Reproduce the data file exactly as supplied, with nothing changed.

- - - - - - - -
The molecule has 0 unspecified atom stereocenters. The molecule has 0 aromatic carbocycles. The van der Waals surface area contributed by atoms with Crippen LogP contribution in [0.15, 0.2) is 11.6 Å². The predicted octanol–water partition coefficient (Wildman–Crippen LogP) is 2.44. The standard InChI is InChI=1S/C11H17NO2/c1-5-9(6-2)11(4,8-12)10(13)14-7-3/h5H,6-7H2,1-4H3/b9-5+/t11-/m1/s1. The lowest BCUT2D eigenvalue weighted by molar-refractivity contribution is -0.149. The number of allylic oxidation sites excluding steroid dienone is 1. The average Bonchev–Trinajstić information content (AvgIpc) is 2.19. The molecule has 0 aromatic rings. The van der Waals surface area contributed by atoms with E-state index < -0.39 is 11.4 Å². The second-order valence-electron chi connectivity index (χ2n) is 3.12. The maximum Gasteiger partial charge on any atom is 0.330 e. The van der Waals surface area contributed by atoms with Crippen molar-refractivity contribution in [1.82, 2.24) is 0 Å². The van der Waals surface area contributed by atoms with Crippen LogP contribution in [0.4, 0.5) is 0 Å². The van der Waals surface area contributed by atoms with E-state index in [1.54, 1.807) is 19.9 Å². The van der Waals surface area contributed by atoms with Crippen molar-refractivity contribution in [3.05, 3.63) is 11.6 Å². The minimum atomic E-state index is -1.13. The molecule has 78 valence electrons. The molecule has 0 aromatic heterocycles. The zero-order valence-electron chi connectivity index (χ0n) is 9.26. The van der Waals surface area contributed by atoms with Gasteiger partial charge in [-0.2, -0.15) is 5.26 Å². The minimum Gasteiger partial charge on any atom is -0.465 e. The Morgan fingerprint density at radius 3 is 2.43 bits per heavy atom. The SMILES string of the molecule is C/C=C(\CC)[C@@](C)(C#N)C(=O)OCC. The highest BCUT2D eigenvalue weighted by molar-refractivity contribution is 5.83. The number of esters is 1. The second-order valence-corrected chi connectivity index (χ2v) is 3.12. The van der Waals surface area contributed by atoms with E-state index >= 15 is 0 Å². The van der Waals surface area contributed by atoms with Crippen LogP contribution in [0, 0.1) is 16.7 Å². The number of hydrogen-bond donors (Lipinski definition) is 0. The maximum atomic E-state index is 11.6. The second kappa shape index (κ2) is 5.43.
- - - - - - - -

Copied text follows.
The molecule has 0 unspecified atom stereocenters. The molecule has 0 aromatic carbocycles. The van der Waals surface area contributed by atoms with Crippen LogP contribution in [0.15, 0.2) is 11.6 Å². The predicted octanol–water partition coefficient (Wildman–Crippen LogP) is 2.44. The standard InChI is InChI=1S/C11H17NO2/c1-5-9(6-2)11(4,8-12)10(13)14-7-3/h5H,6-7H2,1-4H3/b9-5+/t11-/m1/s1. The lowest BCUT2D eigenvalue weighted by molar-refractivity contribution is -0.149. The number of allylic oxidation sites excluding steroid dienone is 1. The average Bonchev–Trinajstić information content (AvgIpc) is 2.19. The molecule has 0 aromatic rings. The van der Waals surface area contributed by atoms with E-state index < -0.39 is 11.4 Å². The second-order valence-electron chi connectivity index (χ2n) is 3.12. The maximum Gasteiger partial charge on any atom is 0.330 e. The van der Waals surface area contributed by atoms with Crippen molar-refractivity contribution in [1.82, 2.24) is 0 Å². The van der Waals surface area contributed by atoms with Crippen LogP contribution in [0.4, 0.5) is 0 Å². The van der Waals surface area contributed by atoms with E-state index in [1.54, 1.807) is 19.9 Å². The van der Waals surface area contributed by atoms with Crippen molar-refractivity contribution in [3.05, 3.63) is 11.6 Å². The minimum atomic E-state index is -1.13. The molecule has 78 valence electrons. The molecule has 0 aromatic heterocycles. The zero-order valence-electron chi connectivity index (χ0n) is 9.26. The van der Waals surface area contributed by atoms with Gasteiger partial charge in [-0.2, -0.15) is 5.26 Å². The minimum Gasteiger partial charge on any atom is -0.465 e. The Morgan fingerprint density at radius 3 is 2.43 bits per heavy atom. The SMILES string of the molecule is C/C=C(\CC)[C@@](C)(C#N)C(=O)OCC. The highest BCUT2D eigenvalue weighted by molar-refractivity contribution is 5.83. The number of esters is 1. The second-order valence-corrected chi connectivity index (χ2v) is 3.12. The van der Waals surface area contributed by atoms with E-state index >= 15 is 0 Å². The van der Waals surface area contributed by atoms with Crippen LogP contribution in [0, 0.1) is 16.7 Å². The number of hydrogen-bond donors (Lipinski definition) is 0. The maximum atomic E-state index is 11.6. The second kappa shape index (κ2) is 5.43.